The Decline and Fall of the Tory Empire

The last emperor of the Western Roman Empire was arguably Romulus Augustulus, whose reign began in 475 and ended in 476.  He was deposed by the Germanic barbarian chieftain Odoacer; according to legend, the warlord “took pity on (Augustulus’s) youth” and let him live. 

I’ve always wondered what the people around Romulus Augustulus thought; did they and the people who lived in the Roman Empire believe that the regime would revive and continue?  Could they not see that their world was coming to an end?  Or could they simply not conceive that there was an alternative to Rome?

Much of the leadership of the Conservative Party has supposedly been educated in the classics; Jacob Rees Mogg has used Latin on Twitter, Boris Johnson inappropriately used the word “Carthaginian” recently to describe Theresa May’s proposed Withdrawal Agreement.  I wonder if their myopia is similar to those around Romulus Augustulus: their world is coming to an end and they don’t realise it.

The Conservative Party has some young, talented MPs: however, they are far too liberal for the party they represent.  They tend to be anti-Brexit, and thus despised by the party’s rank-and-file membership.  It says something that two of them, Heidi Allen and Sarah Wollaston, felt the need to abandon the Tories for the new Independent Group.  What remains is fiercely Eurosceptic and damn the consequences.

The consequences for the future of the Conservatives will be dire: young people are by and large Remain voters.  They generally do not vote Conservative; the Conservatives have given them no reason to change their opinion.  Promising to fill gaps in food supply with high fructose corn syrup and chlorinated chicken may have something to do with this.  It says much about Leave being an enthusiasm of a previous generation that they brought forth Tim Martin, the owner of Wetherspoon’s, who looks rather like “Father Jack” from “Father Ted”, as their spokesperson to appeal to young people.  Those young people who do support Leave appear to be dodgy, such as Darren Grimes who was fined £20,000 for helping illegally shift funds around in support of the Leave campaign.  Furthermore, there is no reliable economist who believes that leaving the EU will brighten the prospects of the young.   Indeed, they may diminish them, and on a personal as well as financial level.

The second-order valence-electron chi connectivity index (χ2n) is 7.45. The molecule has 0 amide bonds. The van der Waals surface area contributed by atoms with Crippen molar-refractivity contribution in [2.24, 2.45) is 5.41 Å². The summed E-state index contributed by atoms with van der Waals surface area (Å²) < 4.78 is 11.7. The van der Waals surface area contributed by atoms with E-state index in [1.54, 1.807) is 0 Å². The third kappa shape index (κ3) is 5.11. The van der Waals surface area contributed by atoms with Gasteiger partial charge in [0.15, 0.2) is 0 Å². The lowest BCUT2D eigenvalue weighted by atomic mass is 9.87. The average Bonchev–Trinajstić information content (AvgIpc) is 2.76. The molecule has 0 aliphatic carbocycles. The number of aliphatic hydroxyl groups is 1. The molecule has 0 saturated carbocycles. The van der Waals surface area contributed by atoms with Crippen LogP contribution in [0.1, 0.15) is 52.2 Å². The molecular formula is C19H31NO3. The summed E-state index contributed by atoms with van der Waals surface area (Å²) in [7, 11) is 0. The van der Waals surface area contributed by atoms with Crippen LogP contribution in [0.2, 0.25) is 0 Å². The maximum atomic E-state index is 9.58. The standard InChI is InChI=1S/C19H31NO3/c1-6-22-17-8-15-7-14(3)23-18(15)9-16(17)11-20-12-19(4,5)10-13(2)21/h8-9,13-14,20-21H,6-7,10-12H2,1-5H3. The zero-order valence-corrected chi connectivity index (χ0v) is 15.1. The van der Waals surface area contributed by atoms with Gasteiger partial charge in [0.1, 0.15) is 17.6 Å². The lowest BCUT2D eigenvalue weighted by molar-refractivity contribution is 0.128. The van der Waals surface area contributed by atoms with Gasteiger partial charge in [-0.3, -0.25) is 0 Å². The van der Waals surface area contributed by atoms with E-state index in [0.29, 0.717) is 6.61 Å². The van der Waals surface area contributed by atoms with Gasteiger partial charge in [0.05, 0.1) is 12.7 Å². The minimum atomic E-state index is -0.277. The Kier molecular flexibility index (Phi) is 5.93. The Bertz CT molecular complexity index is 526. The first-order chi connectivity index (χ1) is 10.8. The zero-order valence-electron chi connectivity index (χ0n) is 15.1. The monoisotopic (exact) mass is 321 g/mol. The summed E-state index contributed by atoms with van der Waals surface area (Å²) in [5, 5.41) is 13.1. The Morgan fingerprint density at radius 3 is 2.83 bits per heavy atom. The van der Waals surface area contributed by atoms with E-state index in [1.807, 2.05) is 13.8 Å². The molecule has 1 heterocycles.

I have had the pleasure of teaching university courses: a number of my British students have formed relationships with partners that came from the European Union.  It was entirely possible for say, an English student to fall in love with a Polish one, and for them to live together in a cramped city bedsit for 6 months to see if their relationship was sufficient to withstand the accommodation.  Only true love survives sharing a bathroom and being elbow to elbow in a grimy kitchenette on a consistent basis.   Having endured, these couples would marry (or not), and in many cases, go on to have happy lives.  By dropping out of the European Union, this scenario has become more difficult.  Couples who already are together have had to fill out extensive forms so one or the other can remain in the cramped bedsit and leave their half-empty bottle of shampoo next to the drain.  Young people will remember this on top of the other more practical difficulties: finding their blue passport requires going into the longer queue, finding jobs are scarcer, finding that good food is more expensive, garbage food is all that can be afforded.   Why would they vote for the party that visited this misfortune upon them?  Why would they vote Conservative?